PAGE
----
If you are a person of a certain age it's odd to drive down a major artery in a large metropolitan American city and strain to find a newspaper box at any of the crossroads.
That's especially true in a city such as Detroit, with a storied history of competitive journalism that dug deep into holding power in check, whether it was city hall, the unions or large corporations.
It's not that those papers are gone. The lack of boxes is in part because of contractual delivery systems and partly because of vandalism. But the disappearing boxes are mostly because we consume our news differently.
That consumption is contributing to a crisis in American journalism that benefits no one.
Turn on the television at any given moment of the day, and you are likely to hear the anchor say 'Breaking News' at least 12 times in one hour. Go on Twitter, and you are likely to see the hashtags #breakingnews #scoop #exclusive fill your timeline from reporters and news organizations in the Washington and New York newsrooms.
And go on Facebook, and half of your friends are posting stories from a left-leaning news organization's take on the news and the other half are posting stories from a right-leaning news organization, and most of your friends declare one or the other "fake news," following with lots of words in all capital letters.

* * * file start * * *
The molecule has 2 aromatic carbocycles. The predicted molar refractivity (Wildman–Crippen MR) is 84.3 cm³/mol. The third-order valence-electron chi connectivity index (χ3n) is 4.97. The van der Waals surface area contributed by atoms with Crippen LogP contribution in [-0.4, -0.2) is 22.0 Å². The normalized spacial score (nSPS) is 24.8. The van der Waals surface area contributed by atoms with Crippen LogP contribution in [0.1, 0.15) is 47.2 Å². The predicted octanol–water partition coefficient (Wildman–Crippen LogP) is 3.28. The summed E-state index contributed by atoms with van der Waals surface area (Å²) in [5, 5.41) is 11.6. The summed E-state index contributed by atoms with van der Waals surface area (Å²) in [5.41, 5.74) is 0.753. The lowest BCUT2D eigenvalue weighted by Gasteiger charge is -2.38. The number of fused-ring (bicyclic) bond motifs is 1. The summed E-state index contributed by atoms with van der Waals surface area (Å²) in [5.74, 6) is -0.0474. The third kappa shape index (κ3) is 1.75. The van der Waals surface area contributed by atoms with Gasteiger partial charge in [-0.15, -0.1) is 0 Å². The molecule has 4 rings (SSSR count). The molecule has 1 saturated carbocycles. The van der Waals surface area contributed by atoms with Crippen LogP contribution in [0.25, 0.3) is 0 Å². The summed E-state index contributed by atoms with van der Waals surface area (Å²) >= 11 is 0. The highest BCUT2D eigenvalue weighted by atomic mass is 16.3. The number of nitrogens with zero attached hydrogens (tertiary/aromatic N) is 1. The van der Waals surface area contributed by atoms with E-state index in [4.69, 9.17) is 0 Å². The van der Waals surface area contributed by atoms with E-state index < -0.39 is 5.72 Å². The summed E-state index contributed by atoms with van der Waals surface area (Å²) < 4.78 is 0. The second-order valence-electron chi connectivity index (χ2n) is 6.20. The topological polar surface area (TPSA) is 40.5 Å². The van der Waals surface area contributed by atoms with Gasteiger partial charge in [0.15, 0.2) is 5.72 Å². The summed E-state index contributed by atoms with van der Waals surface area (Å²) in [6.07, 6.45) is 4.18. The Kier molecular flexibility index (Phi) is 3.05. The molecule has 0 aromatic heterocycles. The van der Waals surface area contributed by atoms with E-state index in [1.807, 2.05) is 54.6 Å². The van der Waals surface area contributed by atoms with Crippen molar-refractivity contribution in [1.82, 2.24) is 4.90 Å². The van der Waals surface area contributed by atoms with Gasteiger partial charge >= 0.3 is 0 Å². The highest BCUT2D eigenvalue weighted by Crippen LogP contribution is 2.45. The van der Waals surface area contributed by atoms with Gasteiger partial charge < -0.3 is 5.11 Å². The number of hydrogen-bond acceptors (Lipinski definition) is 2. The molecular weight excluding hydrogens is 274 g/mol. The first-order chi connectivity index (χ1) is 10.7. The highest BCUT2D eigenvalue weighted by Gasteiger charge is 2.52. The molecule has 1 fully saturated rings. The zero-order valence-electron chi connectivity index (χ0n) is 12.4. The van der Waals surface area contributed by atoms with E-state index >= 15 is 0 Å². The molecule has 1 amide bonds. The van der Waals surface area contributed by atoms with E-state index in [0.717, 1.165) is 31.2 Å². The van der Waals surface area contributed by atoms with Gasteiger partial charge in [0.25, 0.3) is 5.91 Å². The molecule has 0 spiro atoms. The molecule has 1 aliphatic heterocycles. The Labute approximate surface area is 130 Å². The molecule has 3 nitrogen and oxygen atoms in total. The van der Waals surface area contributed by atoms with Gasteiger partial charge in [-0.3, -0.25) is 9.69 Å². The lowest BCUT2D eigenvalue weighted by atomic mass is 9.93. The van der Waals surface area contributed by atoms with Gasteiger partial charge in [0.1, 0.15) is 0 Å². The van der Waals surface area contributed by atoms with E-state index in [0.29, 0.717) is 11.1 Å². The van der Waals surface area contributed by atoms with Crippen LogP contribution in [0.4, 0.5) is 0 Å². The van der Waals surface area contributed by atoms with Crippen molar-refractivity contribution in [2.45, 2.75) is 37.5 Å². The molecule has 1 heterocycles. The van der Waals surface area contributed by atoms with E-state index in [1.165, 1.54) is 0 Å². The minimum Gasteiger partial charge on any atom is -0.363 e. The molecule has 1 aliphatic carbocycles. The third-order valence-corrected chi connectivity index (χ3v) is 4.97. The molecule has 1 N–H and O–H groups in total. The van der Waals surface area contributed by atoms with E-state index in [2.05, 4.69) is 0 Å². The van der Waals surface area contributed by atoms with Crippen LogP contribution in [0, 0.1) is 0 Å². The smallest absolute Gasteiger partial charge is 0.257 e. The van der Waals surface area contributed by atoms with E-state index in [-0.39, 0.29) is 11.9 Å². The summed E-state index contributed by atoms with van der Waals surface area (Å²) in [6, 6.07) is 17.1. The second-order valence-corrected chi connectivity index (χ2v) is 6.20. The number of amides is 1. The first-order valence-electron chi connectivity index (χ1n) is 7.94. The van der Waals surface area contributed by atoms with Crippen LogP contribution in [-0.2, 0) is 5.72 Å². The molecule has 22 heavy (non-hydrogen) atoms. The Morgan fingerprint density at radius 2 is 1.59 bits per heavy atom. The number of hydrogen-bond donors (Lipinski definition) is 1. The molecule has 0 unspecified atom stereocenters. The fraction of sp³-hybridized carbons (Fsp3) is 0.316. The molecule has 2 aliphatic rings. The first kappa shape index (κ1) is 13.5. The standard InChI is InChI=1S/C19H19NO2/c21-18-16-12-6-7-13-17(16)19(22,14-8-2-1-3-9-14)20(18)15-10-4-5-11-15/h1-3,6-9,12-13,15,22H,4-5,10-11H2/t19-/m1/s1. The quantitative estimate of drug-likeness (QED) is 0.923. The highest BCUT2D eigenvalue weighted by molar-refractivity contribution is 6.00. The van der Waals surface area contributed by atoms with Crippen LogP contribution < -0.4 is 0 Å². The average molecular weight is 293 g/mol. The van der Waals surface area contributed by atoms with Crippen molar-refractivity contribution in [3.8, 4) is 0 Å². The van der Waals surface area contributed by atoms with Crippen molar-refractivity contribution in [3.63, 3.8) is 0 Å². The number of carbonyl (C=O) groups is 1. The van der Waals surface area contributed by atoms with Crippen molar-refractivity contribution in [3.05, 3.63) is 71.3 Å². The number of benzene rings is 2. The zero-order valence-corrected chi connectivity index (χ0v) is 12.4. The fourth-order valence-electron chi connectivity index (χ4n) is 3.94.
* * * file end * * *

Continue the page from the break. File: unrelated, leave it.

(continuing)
It's exhausting, it is frustrating and it leaves the consumer wary of how they navigate the news.
And here is the hard truth: No one is exempt, there is a shared responsibility in this lack of trust between the American people and her press, and unless we find a way to unravel it, that mistrust is only going to get worse.
This article continues at [Washington Examiner] The crisis in American journalism benefits no one